There is still some discussion over whether law firms can efficiently accommodate both Mac and PC users. I’m not sure why. To my mind, that one’s been solved.
Back in the day (like five years ago, not the 1880s), it was far more difficult to absorb Mac users into what were, traditionally, PC-based law firms. Law firms would run Parallels, or contrive clunky information-shifting and -sharing architectures, any of which everyone hated. Frustration did abound.
However, the ascendancy of the cloud has essentially made hardware choice irrelevant, or eliminated some of those choices entirely. Cloud services are, at base, device-agnostic. Because those services operate via the internet, it doesn’t matter what device you’re using to access them, so long as you have internet access. Beyond even the question of Mac versus PC, it doesn’t matter that you decide to use a tablet instead, of whatever brand. The same goes for smartphones, since relevant cloud softwares will feature mobile applications built for iOS and Android. (Nobody has a Windows Phone anymore, right?) What that means is that your law firm could be all Mac or all PC or whatever combination thereof you want, and if you’re using cloud software exclusively, everyone will be accessing the same programs, featuring the same data, in the same way.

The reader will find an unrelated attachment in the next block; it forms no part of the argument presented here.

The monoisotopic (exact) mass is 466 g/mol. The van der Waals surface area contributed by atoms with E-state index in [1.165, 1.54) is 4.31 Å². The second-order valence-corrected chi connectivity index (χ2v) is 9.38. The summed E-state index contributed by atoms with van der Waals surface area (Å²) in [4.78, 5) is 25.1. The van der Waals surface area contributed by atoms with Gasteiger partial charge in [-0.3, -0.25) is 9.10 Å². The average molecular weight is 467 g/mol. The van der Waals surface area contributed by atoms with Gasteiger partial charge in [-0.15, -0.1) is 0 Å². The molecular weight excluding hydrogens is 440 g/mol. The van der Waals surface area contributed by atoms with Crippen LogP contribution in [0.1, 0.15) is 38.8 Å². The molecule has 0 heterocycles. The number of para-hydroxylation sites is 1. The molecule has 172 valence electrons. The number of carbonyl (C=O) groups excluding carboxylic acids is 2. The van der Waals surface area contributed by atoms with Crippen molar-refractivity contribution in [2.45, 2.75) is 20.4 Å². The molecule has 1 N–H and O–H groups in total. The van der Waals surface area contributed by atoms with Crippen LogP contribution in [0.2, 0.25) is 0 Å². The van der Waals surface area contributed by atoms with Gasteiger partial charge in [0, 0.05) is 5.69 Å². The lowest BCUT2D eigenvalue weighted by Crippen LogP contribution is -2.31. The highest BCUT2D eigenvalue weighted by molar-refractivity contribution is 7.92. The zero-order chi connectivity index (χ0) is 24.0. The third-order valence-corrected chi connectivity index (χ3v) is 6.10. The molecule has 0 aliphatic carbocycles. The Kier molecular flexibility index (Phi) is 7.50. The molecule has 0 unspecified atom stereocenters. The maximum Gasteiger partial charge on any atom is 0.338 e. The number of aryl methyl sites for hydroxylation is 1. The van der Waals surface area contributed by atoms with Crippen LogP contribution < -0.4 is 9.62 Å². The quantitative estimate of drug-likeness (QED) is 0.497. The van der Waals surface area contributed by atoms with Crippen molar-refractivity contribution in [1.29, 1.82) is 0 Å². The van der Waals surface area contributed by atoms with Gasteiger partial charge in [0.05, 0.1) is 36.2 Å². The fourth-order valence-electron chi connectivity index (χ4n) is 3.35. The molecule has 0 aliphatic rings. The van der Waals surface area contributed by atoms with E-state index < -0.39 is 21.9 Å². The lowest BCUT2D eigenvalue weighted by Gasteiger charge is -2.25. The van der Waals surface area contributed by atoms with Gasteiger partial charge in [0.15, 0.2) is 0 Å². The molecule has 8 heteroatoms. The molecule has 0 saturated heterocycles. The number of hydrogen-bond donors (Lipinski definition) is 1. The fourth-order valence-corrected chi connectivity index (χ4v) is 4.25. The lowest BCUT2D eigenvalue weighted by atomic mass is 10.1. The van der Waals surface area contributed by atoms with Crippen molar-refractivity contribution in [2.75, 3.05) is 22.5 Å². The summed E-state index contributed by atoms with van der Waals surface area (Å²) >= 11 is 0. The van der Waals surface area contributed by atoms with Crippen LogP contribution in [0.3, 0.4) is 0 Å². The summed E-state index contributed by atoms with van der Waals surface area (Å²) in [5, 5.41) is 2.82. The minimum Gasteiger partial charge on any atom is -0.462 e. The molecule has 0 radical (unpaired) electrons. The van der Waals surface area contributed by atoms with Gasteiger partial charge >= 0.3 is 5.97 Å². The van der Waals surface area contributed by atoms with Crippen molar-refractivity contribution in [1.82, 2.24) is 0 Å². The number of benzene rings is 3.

Mac versus PC, then, only remains an issue for law firms that maintain a dedication to premise-based software. Of course, it’s easier than ever before to ditch premise-based software, as even companies that made their bones selling premise-based software are moving to create cloud versions or (less effectively) online access portals for their software. While there are some software types for which improved cloud options for lawyers would be helpful (I’m thinking, immediately, of document assembly), at a very basic level, a law firm could adopt a cloud-based case management system, and deposit the majority of relevant law firm data there, at a shared and easily-accessible (by approved parties) repository — via whichever hardware those parties choose to access that data.
The adoption of a cloud-based technology infrastructure means that law firms can bury the Mac versus PC debate forever, and focus on more important things — like data security in a BYOD culture.
Of course, that doesn’t mean that your Mac-using friends won’t still try to convert you.
Personally, I use a PC; but, what the hell . . .